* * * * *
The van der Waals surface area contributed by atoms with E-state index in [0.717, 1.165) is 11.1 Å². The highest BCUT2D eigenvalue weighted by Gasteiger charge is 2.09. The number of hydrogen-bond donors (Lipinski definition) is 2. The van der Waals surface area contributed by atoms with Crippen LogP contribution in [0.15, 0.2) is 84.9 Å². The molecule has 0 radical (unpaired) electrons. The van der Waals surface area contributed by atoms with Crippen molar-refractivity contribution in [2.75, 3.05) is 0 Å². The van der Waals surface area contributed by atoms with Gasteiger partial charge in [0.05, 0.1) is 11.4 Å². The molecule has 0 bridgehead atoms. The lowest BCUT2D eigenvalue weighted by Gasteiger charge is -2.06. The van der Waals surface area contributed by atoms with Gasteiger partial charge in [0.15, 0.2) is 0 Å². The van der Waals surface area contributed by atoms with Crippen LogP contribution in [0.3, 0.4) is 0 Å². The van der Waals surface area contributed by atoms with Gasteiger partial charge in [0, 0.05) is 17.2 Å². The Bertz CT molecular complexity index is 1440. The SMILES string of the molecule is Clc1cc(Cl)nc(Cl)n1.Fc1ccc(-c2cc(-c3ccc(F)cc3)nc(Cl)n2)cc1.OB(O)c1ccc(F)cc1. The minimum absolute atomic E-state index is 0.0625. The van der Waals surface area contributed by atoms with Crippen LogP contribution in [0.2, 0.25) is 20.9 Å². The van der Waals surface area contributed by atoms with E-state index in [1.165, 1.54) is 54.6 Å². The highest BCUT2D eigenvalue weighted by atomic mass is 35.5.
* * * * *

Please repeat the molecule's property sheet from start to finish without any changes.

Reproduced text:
The van der Waals surface area contributed by atoms with E-state index in [0.717, 1.165) is 11.1 Å². The highest BCUT2D eigenvalue weighted by Gasteiger charge is 2.09. The number of hydrogen-bond donors (Lipinski definition) is 2. The van der Waals surface area contributed by atoms with Crippen LogP contribution in [0.15, 0.2) is 84.9 Å². The molecule has 0 radical (unpaired) electrons. The van der Waals surface area contributed by atoms with Crippen molar-refractivity contribution in [2.75, 3.05) is 0 Å². The van der Waals surface area contributed by atoms with Gasteiger partial charge in [0.05, 0.1) is 11.4 Å². The molecule has 0 bridgehead atoms. The lowest BCUT2D eigenvalue weighted by Gasteiger charge is -2.06. The van der Waals surface area contributed by atoms with Gasteiger partial charge in [0.15, 0.2) is 0 Å². The van der Waals surface area contributed by atoms with Crippen LogP contribution in [0.3, 0.4) is 0 Å². The van der Waals surface area contributed by atoms with Gasteiger partial charge in [0, 0.05) is 17.2 Å². The Bertz CT molecular complexity index is 1440. The SMILES string of the molecule is Clc1cc(Cl)nc(Cl)n1.Fc1ccc(-c2cc(-c3ccc(F)cc3)nc(Cl)n2)cc1.OB(O)c1ccc(F)cc1. The minimum absolute atomic E-state index is 0.0625. The van der Waals surface area contributed by atoms with Crippen LogP contribution in [0.2, 0.25) is 20.9 Å². The van der Waals surface area contributed by atoms with E-state index in [1.165, 1.54) is 54.6 Å². The highest BCUT2D eigenvalue weighted by atomic mass is 35.5.